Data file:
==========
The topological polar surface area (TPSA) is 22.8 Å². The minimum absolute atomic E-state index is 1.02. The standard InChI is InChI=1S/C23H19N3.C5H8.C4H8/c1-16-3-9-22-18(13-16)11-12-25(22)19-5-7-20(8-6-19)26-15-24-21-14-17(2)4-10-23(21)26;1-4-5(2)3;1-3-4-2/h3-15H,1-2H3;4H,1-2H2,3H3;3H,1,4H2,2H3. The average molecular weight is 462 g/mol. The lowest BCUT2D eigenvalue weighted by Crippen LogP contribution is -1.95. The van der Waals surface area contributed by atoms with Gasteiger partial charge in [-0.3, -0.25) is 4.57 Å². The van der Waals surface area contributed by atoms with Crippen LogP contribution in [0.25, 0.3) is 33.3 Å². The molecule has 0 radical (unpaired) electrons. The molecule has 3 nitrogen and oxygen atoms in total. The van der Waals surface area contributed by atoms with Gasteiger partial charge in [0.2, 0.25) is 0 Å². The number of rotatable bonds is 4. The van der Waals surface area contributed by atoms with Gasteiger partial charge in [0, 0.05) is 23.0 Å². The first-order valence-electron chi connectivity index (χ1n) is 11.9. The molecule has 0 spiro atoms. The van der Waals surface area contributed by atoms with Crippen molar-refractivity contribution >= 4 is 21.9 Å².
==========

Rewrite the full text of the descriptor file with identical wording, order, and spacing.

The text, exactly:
The topological polar surface area (TPSA) is 22.8 Å². The minimum absolute atomic E-state index is 1.02. The standard InChI is InChI=1S/C23H19N3.C5H8.C4H8/c1-16-3-9-22-18(13-16)11-12-25(22)19-5-7-20(8-6-19)26-15-24-21-14-17(2)4-10-23(21)26;1-4-5(2)3;1-3-4-2/h3-15H,1-2H3;4H,1-2H2,3H3;3H,1,4H2,2H3. The average molecular weight is 462 g/mol. The lowest BCUT2D eigenvalue weighted by Crippen LogP contribution is -1.95. The van der Waals surface area contributed by atoms with Gasteiger partial charge in [-0.3, -0.25) is 4.57 Å². The van der Waals surface area contributed by atoms with Crippen LogP contribution in [0.25, 0.3) is 33.3 Å². The molecule has 0 radical (unpaired) electrons. The molecule has 3 nitrogen and oxygen atoms in total. The van der Waals surface area contributed by atoms with Gasteiger partial charge in [0.2, 0.25) is 0 Å². The number of rotatable bonds is 4. The van der Waals surface area contributed by atoms with Gasteiger partial charge in [0, 0.05) is 23.0 Å². The first-order valence-electron chi connectivity index (χ1n) is 11.9. The molecule has 0 spiro atoms. The van der Waals surface area contributed by atoms with Crippen molar-refractivity contribution >= 4 is 21.9 Å².